Sunday, July 22, 2012

Thinking about Young Learners and iPads

Last week I was modeling a specific type of early literacy lesson with two young children who are entering second grade and whose letter identification skills are quite poor.  Neither can identify by sound, word or name most of the letters. For one child the lesson resonated and she made steady improvement exiting reading a very early text with one-to-one matching and identifying and writing letters.  For the other child, she continued to struggle throughout the lesson and demonstrated what appeared to be an inability to actually write many letters even with a model in front of her and to have confusion about letter direction.  For example, one task she did was to put together a name puzzle.  The name was her own and she had an envelope that had her name on it as a reference if needed.  She did put all of the letters in correct order, but half were upside down.  When I had her check, she was able to correct the direction issues by checking her work against the model.

This is a 20-minute lesson that asks children to:
  1. match a handful of magnetic letters to an alphabet card
  2. rearrange a name puzzle
  3. sort pictures by initial sound (two sounds are used)
  4. look through a very early reader and tell what is happening on each page, chorally read the text, and then try reading it on their own with my support
  5. participate in a brief interactive writing task and help to write a sentence related to the letter, sound, and book tasks
After the lesson, the principal and teacher who were observing and I discussed what we thought might be happening and what next steps to take. As we were talking I remembered that I had an iPad with me and loaded on it were two apps that are excellent for letter tracing and connecting letters and sounds. Although the child yawned mightily throughout the earlier lesson, I wondered how she might fare doing similar tasks but doing them on an iPad.

Screenshot from Alphabet Tracing app.
I asked the child if she would be interested in trying letter tracing on an iPad. She had never seen an iPad before (nor had any of the children in the classroom), but she was eager to try. I opened Alphabet Tracing, a free app, and showed her how it worked, which took less than a minute. She began to trace letters not paying attention to the guide as she worked.  I showed her letter formation (directionality to start) and pointed out the train that showed which way to trace on the guide letter.  She noticed it but did not pay attention to it.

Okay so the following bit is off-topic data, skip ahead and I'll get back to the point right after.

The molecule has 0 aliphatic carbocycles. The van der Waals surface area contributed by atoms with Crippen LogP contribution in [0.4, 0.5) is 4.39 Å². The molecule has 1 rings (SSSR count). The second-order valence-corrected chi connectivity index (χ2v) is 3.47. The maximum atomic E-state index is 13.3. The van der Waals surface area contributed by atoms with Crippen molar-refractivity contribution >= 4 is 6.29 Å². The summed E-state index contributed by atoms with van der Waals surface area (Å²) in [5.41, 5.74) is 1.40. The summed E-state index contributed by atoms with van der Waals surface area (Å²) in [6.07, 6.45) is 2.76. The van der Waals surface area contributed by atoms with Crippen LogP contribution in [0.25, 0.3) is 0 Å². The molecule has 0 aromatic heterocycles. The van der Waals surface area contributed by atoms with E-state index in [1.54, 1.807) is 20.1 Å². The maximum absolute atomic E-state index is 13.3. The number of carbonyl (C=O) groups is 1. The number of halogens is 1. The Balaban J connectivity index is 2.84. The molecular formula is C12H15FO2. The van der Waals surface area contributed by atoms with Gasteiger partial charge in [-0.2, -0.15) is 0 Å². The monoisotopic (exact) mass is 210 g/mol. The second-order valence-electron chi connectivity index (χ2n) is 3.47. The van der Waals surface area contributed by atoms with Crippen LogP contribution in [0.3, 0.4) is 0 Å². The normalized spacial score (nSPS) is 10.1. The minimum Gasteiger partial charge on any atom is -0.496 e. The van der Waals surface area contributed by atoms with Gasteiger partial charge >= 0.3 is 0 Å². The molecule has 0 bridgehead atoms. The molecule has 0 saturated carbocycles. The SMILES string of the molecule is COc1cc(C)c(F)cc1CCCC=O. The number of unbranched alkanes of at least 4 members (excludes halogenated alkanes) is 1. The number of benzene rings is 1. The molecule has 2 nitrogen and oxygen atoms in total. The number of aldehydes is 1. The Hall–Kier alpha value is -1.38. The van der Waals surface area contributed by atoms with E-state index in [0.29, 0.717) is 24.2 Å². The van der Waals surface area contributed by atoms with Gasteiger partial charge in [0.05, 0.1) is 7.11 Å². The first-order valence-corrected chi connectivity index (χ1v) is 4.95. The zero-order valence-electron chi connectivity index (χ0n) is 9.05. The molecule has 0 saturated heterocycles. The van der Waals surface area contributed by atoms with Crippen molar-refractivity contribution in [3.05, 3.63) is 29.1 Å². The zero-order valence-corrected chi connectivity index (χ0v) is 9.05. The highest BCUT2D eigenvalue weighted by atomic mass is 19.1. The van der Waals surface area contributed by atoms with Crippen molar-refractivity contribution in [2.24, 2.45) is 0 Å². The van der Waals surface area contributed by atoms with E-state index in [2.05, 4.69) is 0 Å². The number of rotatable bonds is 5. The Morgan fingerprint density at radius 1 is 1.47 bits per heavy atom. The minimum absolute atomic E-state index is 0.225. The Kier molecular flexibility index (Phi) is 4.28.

After several letters she hit the back key and returned the beginning of the alphabet.  This time, I could see that she was watching the train to see what direction she should move her finger.  She was able to trace more than half of the letters by checking the reference and then copying it.  What felt significant is that she worked independently for about 15 minutes and was very successful. When she next looked up, I asked her if she would like to try a different letter tracing app that would ask her to say the sound of the letter as she traced and the letter name.  She said yes and I opened Intro to Letters (Montessori). In using this app, she learned that she needed to closely approximate the outline of the letter in order to be successful.  She quickly acclimated and was saying the letter sound, name and tracing it like a pro. She worked steadily for another 15 minutes completely focused on the tasks and met with much success.

I had a letter tracing book (upper and lowercase alphabet & picture) with me and asked her if she would like me to leave it so she could practice tracing using the book.  She said she would.

I am still thinking about the lesson, her response to it and her subsequent work using an iPad.  I am not sure what to make of all of it, really.  I will see her again this coming week and look forward to seeing what next occurs. Will keep you posted.

1 comment:

  1. Would love to have you come to my class, if you ever have time. Our technology and literacy session is Dec. 5

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